Sometimes with hip-hop releases, the right combination of rapper paired with apt production can allow you to just bask in the magic they’ve created. With Pan Amsterdam releases, however, although the combination is just right as regards to the production, Amsterdam is still very much the centrepiece here as you still find yourself listening intently to every line, every word, not wanting to miss any of it. His charm has always rested within his witticism and unique perspectives of the world as emphasised through numerous pop culture references: “Shinin’ like Nicholson, wielding an axe” (‘Kubrick’, 2019), “I kinda just leave it there, with the comfort of knowing, that I’m somewhat self-aware, I kiss my own derriere” (‘Dried Saliva’) or “What’s love got to do with it? Nutbush, I’m through with it” (‘Hall N Oats’).

As has been the case for Leron Thomas for a while now, the question will now be ‘what will he do next?’ With so many creative avenues open to him, it could practically be anything and while the wait will be interesting, ‘HA Chu’ will keep fans more than happy in the meantime.

Imran Mirza

Read also:
Pan Amsterdam ‘Elevator Music Vol. 1’ (Def Pressé) 4/5

Błoto ‘Kwiatostan’ LP (Astigmatic) 4/5

Arriving just three months after the successful release (three sold-out vinyl pressings so far!) of the debut album, ’Erozje’ is the follow-up ‘Kwiatostan’. With limited options for gigs and promotional work to support the first album, Polish quartet Błoto holed up for a few days in the newly opened Jassmine club in Warsaw putting together the tracks for this new platter. ’Erozje’ is a fusion of jazz and hip-hop beats. The new album has slightly expanded on this template to incorporate dance and other breakbeat grooves. Kwiatostan translates in English to Inflorescence and the theme of wild plants continues in the naming of the tracks.

“Rumianek” is a deceptively gentle introduction to the set. It has an early 90s ambient feel with fluffy synths, looping sax phrases and minimal drums while the simple arpeggiated bass guitar morphs into liquid synthesised pulses. The loping Wu-Tang beats on “Rzepień” give way to the crisp and tight rhythm driving the simple repetitive sax lines and angular keys.

Although there’s light and shade on this album, I feel Błoto are most effective and exciting when they are abstractly riffing over relentless bludgeoning rhythms. Here on “Mak”, they combine insistent pounding percussion and intense synth which is layered with disorientating spacey often sparse horns. A standout track, “Oset” is a scorched-earth landscape of sinuous horn shards and off-kilter drums held together by a gnarly synthy bass hook.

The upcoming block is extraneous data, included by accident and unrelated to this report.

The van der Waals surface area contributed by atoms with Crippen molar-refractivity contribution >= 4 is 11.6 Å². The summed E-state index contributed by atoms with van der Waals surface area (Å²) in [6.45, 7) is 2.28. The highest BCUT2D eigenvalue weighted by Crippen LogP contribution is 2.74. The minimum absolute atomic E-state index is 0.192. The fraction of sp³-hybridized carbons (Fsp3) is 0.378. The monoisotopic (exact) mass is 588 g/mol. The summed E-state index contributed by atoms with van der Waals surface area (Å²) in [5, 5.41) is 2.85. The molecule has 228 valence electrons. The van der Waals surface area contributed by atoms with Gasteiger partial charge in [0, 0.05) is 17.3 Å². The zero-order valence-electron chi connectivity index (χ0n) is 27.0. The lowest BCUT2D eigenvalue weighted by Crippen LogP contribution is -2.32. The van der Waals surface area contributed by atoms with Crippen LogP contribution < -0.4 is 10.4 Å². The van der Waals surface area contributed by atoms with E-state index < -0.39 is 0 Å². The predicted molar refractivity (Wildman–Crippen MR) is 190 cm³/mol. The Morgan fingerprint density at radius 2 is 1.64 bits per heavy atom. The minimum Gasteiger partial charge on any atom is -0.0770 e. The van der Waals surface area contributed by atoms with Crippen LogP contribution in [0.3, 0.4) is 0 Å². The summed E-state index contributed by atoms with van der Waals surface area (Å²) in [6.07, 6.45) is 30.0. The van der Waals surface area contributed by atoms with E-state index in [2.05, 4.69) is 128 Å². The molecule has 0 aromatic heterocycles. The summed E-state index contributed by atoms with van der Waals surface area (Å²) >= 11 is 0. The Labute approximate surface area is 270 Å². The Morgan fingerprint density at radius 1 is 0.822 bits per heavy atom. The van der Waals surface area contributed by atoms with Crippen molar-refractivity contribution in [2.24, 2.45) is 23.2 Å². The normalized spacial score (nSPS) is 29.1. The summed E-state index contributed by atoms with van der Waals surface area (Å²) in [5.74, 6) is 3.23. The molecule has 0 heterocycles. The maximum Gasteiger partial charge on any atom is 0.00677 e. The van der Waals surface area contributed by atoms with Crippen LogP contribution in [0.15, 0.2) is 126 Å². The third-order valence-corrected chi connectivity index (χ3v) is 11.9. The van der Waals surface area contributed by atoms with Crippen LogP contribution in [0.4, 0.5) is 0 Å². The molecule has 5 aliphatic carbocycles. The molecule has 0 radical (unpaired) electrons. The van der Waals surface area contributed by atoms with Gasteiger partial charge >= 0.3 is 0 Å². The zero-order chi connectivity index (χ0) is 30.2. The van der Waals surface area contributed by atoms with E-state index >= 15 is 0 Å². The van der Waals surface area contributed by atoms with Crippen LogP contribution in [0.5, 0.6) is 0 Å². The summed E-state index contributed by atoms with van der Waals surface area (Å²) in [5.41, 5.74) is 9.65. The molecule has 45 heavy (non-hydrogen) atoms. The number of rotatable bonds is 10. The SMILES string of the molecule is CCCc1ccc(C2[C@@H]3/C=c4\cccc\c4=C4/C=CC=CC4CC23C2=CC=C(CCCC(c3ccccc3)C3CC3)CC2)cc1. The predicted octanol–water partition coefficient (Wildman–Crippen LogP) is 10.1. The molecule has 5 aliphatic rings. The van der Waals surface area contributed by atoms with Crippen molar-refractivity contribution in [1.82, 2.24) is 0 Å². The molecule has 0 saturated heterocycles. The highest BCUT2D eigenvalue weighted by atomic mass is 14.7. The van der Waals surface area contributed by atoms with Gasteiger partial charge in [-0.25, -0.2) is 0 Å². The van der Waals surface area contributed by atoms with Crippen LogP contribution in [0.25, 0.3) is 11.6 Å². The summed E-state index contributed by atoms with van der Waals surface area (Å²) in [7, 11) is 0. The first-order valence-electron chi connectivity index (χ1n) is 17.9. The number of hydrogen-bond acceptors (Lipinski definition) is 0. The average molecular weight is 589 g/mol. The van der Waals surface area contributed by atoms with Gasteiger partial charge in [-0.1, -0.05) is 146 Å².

The hard edges are softened slightly on the propulsive but danceable “Mlecz”. “Kaczeńce” recalls early drum and bass with breakbeat style drums, wub-wub bass and delay affected distorted sax. “Jaśmin” is a surprising but also welcome slab of lush, sunshine jazz-funk stacked with swidgy synth licks. This sharply contrasts with the stark keys and edgy bass on “Chabry”. “Hortensja” is straight forward old-school hip hop with a rap (in English) by guest vocalist Anthony Mills aka Toni Sauna. “Don’t bring me no cut flowers….. just let them stay in the bed”. The smooth, pleasing but slightly uneventful “Niezapominajka” is the neat closer.

Translated to English, the title of the debut album is erosion and more specifically discusses erosion due to human activity. It drips of despair and righteous anger. For the second album, Kwiatostan, wildflowers and “weeds” spread and flourish over the cursed earth. The anger is still here but maybe while there’s life, there’s hope.

Kevin Ward

Read also:
Błoto ‘Erozje’ LP/CD (Astigmatic) 4/5

Kenneth Dahl Knudsen ‘Uummat’ LP/CD (Self-released) 5/5

For me, the most rewarding music, regardless of genre, fires the imagination and takes me on an emotional journey, adventuring into places I’ve rarely been, tugging at the heartstrings along the way. Danish bassist/composer Kenneth Dahl Knudsen seems to have an uncanny knack of achieving this. His 2016 release “We’ll Meet In The Rain” was an astonishingly beautiful album, written for and performed by a 19 piece jazz orchestra. His 2018 quintet album “Tete” was no less impressive. Let there be no doubt, “Uummat” is a massive artistic statement, both in terms of its complex compositions and the stellar musical performances by a diverse ensemble of musicians from both jazz and classical musical backgrounds.